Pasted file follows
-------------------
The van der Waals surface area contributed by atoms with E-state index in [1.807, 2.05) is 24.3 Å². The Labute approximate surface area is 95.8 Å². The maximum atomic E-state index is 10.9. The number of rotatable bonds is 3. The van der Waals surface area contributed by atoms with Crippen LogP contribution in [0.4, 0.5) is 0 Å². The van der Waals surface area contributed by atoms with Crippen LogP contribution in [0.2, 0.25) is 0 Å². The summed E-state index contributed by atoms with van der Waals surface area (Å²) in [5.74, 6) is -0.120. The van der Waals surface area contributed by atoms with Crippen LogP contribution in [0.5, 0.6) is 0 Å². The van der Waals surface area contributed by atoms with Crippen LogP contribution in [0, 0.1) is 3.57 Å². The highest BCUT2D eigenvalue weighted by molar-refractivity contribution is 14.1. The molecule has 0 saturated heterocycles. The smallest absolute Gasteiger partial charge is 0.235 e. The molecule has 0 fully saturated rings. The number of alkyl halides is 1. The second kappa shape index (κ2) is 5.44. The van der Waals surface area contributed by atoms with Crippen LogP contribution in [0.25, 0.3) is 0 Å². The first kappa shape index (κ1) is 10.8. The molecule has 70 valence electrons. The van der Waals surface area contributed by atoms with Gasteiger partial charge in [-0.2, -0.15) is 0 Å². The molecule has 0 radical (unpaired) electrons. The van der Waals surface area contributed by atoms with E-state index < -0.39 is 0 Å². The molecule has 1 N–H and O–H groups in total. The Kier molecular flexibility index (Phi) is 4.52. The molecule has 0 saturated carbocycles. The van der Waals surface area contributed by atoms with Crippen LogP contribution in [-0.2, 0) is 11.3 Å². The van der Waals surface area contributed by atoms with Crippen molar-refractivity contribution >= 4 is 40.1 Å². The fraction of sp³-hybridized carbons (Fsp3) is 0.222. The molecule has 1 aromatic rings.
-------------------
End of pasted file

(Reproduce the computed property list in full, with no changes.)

The van der Waals surface area contributed by atoms with E-state index in [1.807, 2.05) is 24.3 Å². The Labute approximate surface area is 95.8 Å². The maximum atomic E-state index is 10.9. The number of rotatable bonds is 3. The van der Waals surface area contributed by atoms with Crippen LogP contribution in [0.4, 0.5) is 0 Å². The van der Waals surface area contributed by atoms with Crippen LogP contribution in [0.2, 0.25) is 0 Å². The summed E-state index contributed by atoms with van der Waals surface area (Å²) in [5.74, 6) is -0.120. The van der Waals surface area contributed by atoms with Crippen LogP contribution in [0.5, 0.6) is 0 Å². The van der Waals surface area contributed by atoms with Crippen LogP contribution in [0, 0.1) is 3.57 Å². The highest BCUT2D eigenvalue weighted by molar-refractivity contribution is 14.1. The molecule has 0 saturated heterocycles. The smallest absolute Gasteiger partial charge is 0.235 e. The molecule has 0 fully saturated rings. The number of alkyl halides is 1. The second kappa shape index (κ2) is 5.44. The van der Waals surface area contributed by atoms with Crippen LogP contribution in [0.25, 0.3) is 0 Å². The first kappa shape index (κ1) is 10.8. The molecule has 70 valence electrons. The van der Waals surface area contributed by atoms with Gasteiger partial charge in [-0.2, -0.15) is 0 Å². The molecule has 0 radical (unpaired) electrons. The van der Waals surface area contributed by atoms with E-state index < -0.39 is 0 Å². The molecule has 1 N–H and O–H groups in total. The Kier molecular flexibility index (Phi) is 4.52. The molecule has 0 saturated carbocycles. The van der Waals surface area contributed by atoms with Crippen LogP contribution in [-0.2, 0) is 11.3 Å². The van der Waals surface area contributed by atoms with Crippen molar-refractivity contribution >= 4 is 40.1 Å². The fraction of sp³-hybridized carbons (Fsp3) is 0.222. The molecule has 1 aromatic rings.